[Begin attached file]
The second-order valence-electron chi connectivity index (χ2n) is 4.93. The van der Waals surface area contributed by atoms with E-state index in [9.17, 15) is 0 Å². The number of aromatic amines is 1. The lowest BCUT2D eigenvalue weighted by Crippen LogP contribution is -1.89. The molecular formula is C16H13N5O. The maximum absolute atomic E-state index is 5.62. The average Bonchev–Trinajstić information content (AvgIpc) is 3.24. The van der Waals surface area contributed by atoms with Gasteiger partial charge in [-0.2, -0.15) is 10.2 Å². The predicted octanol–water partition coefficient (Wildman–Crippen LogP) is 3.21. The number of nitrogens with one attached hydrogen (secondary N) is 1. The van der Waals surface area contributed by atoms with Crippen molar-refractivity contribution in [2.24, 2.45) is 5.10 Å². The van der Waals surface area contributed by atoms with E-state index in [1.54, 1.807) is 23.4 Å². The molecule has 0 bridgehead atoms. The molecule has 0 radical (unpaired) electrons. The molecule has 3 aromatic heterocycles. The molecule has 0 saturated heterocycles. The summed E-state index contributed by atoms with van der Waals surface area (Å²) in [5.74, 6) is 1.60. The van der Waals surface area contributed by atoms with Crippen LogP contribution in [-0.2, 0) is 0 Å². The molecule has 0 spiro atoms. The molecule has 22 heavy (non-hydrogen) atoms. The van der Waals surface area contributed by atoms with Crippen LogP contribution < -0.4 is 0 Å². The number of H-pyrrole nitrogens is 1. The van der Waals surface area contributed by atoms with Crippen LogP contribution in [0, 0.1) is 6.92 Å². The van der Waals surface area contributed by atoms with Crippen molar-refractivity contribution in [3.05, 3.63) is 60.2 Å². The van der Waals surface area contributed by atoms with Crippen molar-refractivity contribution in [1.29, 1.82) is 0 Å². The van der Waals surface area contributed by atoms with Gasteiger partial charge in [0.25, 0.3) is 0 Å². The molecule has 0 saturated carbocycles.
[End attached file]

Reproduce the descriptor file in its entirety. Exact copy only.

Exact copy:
The second-order valence-electron chi connectivity index (χ2n) is 4.93. The van der Waals surface area contributed by atoms with E-state index in [9.17, 15) is 0 Å². The number of aromatic amines is 1. The lowest BCUT2D eigenvalue weighted by Crippen LogP contribution is -1.89. The molecular formula is C16H13N5O. The maximum absolute atomic E-state index is 5.62. The average Bonchev–Trinajstić information content (AvgIpc) is 3.24. The van der Waals surface area contributed by atoms with Gasteiger partial charge in [-0.2, -0.15) is 10.2 Å². The predicted octanol–water partition coefficient (Wildman–Crippen LogP) is 3.21. The number of nitrogens with one attached hydrogen (secondary N) is 1. The van der Waals surface area contributed by atoms with Crippen molar-refractivity contribution in [2.24, 2.45) is 5.10 Å². The van der Waals surface area contributed by atoms with E-state index in [1.54, 1.807) is 23.4 Å². The molecule has 0 bridgehead atoms. The molecule has 0 radical (unpaired) electrons. The molecule has 3 aromatic heterocycles. The molecule has 0 saturated heterocycles. The summed E-state index contributed by atoms with van der Waals surface area (Å²) in [5.74, 6) is 1.60. The van der Waals surface area contributed by atoms with Crippen LogP contribution in [-0.2, 0) is 0 Å². The molecule has 0 spiro atoms. The molecule has 22 heavy (non-hydrogen) atoms. The van der Waals surface area contributed by atoms with Crippen LogP contribution < -0.4 is 0 Å². The number of H-pyrrole nitrogens is 1. The van der Waals surface area contributed by atoms with Crippen LogP contribution in [0, 0.1) is 6.92 Å². The van der Waals surface area contributed by atoms with Crippen molar-refractivity contribution in [3.05, 3.63) is 60.2 Å². The van der Waals surface area contributed by atoms with Crippen molar-refractivity contribution in [1.29, 1.82) is 0 Å². The van der Waals surface area contributed by atoms with Gasteiger partial charge in [0.25, 0.3) is 0 Å². The molecule has 0 saturated carbocycles.